My Taxes Are Obscene

Having just completed my tax return, I can now confidently assert that my taxes are obscene – obscenely low.

Let me explain. My wife and I started doing the double-income-no-kids thing in 1984, when the Dow was at 1400. By now we’ve cut way back on our working hours, and make up the difference with dividends and capital gains. (That’s how I have the time to write articles like this one.) In 2004, I bet on oil and against the dollar, so I had a good year.

And because I’m lucky enough and clever enough to make money without working, my Uncle Sam loves me. If you work for wages, he doesn’t love you nearly as much.

I guess I already knew that, but seeing it play out on my 1040 made it all real. When you wade to the bottom of Schedule D, to the figure-your-tax worksheet on page D-9 of the instructions, you discover what the tax rate on investment income is: 15%. It’s easy to get lost in all the copy-this-line-to-that-line and subtract-this-from-that, but when you hit line 24 and it says “Multiply line 23 by .15,” what you’ve got on line 23 is long-term capital gains and qualified dividends. You could have a billion dollars of this kind of income, and your tax rate would still be 15%.

You might think that last line is just hyperbole – I did when I first wrote it – but in fact somebody did have at least $3 billion of dividend income in 2004: Bill Gates. Because he’s an insider, all his transactions in Microsoft stock have to be public. At last count, Bill owned slightly more than a billion (1,057,499,336) shares worth almost $25 billion, slightly more than half of what Fortune magazine estimates as a $46.5 billion nest egg.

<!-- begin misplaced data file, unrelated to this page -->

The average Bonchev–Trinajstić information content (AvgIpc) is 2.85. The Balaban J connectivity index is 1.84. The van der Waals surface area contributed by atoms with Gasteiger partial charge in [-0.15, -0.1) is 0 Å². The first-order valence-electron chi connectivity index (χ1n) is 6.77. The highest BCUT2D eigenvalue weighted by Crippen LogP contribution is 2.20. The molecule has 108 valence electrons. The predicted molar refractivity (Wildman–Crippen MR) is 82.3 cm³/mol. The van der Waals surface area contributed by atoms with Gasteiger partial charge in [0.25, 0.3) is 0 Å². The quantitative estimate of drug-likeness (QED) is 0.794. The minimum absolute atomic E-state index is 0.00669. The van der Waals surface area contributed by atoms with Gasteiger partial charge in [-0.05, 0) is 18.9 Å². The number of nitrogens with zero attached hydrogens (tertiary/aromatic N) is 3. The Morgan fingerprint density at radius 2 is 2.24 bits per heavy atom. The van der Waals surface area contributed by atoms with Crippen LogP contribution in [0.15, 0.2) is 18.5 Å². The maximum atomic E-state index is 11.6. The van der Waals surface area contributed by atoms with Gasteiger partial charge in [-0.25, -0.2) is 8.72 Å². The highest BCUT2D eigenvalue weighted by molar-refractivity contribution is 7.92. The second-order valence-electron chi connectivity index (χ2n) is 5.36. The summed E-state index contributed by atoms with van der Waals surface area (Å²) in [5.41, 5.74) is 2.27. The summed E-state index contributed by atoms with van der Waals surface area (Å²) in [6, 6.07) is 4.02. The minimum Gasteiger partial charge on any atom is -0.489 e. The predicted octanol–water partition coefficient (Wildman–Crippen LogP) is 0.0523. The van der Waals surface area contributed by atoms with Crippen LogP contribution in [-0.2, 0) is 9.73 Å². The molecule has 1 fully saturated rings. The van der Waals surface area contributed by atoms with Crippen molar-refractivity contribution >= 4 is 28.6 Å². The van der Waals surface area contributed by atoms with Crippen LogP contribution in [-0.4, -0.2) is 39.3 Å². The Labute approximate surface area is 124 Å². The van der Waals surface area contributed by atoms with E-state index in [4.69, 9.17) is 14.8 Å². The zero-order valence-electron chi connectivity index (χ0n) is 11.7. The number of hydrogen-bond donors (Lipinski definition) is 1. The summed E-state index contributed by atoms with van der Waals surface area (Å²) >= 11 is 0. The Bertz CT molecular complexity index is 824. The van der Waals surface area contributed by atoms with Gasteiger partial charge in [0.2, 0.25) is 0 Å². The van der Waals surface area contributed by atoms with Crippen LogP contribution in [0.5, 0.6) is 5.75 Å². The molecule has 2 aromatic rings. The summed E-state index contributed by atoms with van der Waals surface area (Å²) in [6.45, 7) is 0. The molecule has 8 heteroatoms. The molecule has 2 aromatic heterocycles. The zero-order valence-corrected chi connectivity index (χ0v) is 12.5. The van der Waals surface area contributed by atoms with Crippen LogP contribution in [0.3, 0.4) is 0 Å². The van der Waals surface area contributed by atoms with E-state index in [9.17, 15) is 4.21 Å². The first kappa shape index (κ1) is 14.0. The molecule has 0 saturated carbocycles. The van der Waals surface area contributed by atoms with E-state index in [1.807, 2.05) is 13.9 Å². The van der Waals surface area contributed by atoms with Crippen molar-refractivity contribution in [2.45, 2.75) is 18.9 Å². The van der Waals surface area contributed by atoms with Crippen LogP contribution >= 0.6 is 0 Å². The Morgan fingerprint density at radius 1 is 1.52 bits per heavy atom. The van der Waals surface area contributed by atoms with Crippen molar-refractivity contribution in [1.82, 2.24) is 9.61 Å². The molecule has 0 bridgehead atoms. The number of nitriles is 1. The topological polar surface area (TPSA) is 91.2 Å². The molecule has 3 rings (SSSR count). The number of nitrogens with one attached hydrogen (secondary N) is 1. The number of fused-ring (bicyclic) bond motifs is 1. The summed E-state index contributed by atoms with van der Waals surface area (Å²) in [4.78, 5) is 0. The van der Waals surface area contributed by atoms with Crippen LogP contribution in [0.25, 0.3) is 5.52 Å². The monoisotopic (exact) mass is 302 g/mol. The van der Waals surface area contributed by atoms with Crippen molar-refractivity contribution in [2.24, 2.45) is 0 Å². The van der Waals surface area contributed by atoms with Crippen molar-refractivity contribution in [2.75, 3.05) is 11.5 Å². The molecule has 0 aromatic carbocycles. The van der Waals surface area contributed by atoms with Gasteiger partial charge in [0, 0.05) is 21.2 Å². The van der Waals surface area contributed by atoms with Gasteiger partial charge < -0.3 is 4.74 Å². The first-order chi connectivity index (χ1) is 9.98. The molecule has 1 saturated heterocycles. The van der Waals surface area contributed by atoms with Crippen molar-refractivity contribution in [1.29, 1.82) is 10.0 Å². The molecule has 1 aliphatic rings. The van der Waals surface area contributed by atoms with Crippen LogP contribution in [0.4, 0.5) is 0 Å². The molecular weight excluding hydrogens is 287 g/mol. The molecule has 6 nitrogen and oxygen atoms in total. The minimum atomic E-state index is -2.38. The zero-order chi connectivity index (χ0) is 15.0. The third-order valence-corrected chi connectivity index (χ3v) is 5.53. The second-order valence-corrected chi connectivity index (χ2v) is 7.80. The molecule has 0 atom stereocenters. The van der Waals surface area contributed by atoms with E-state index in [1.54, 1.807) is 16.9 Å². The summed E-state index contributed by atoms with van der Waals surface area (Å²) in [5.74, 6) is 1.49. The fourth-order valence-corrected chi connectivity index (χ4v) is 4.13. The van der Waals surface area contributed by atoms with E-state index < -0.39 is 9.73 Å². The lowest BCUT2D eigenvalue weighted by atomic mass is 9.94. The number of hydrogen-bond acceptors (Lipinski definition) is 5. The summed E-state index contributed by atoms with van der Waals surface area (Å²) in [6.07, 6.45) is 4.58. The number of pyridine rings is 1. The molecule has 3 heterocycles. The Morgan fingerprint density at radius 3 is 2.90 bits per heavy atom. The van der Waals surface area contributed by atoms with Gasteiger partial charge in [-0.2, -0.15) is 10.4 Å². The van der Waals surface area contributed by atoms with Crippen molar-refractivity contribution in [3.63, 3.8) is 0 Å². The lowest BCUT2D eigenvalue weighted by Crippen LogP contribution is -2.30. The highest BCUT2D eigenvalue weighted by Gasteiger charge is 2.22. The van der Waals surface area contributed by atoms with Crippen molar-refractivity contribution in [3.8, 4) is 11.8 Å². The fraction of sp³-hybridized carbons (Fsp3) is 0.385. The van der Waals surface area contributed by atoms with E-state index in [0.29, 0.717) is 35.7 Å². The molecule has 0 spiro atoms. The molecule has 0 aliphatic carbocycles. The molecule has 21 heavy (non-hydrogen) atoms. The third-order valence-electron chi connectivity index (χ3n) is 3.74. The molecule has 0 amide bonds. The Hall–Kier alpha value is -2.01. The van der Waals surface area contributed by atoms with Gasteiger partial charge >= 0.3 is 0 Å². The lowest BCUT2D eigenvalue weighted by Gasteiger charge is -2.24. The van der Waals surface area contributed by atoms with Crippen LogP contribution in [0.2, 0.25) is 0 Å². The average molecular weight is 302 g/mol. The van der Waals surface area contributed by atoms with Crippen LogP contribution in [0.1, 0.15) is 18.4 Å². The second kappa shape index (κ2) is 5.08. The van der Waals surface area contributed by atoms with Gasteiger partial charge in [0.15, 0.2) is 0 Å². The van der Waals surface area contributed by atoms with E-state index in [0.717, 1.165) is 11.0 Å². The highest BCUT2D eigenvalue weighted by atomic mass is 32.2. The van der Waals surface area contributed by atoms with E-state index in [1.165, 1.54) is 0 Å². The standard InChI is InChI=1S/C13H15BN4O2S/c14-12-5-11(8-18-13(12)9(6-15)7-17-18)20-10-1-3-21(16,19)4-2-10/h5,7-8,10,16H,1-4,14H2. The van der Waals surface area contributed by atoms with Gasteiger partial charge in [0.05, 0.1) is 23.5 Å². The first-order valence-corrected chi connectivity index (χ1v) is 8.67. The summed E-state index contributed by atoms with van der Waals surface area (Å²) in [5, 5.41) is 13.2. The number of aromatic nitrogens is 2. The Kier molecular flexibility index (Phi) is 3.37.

For years Microsoft reinvested its profits in the business rather than paying dividends, but by 2004 it had built up far more cash than it knew what to do with. So on December 2 the company paid a special dividend of $3 a share, giving Bill a $3 billion payday. I hope somebody sent the cancelled check to the Smithsonian.

I suspect Bill Gates doesn’t do his own taxes, but if he did, he’d get to that same worksheet on page D-9, and write a number somewhat higher than $3 billion on line 23. He’d multiply it by .15 and get at least $450 million – his tax on the special dividend.

Now, a conservative might say: “What do you want out of the poor guy? He paid $450 million dollars!” And I admit, that’s a lot of money. It pays for three whole days of the Iraq War, maybe four if things are unusually quiet. I’m only picking on Bill because his numbers are so easy to find. It’s hard to make any guesses about fellow multi-billionaire Warren Buffett’s investment income, because his company (Berkshire Hathaway) doesn’t pay a dividend. But Warren has already complained publicly about a tax system in which he pays a lower rate than his secretary.

And that’s the obscenity. Not the $450 million, but the 15%. Just for laughs, I thought I’d figure out how low your wages could be and still qualify you for a 15% marginal tax rate. Incomes less than $100,000 take you to the tax tables on page 60. They’re just columns of unexplained numbers, but with a little high school math you can deduce the rates from the tables. Each line of the table represents $50 of income, so at a 15% marginal rate your taxes go up $15 for every two lines.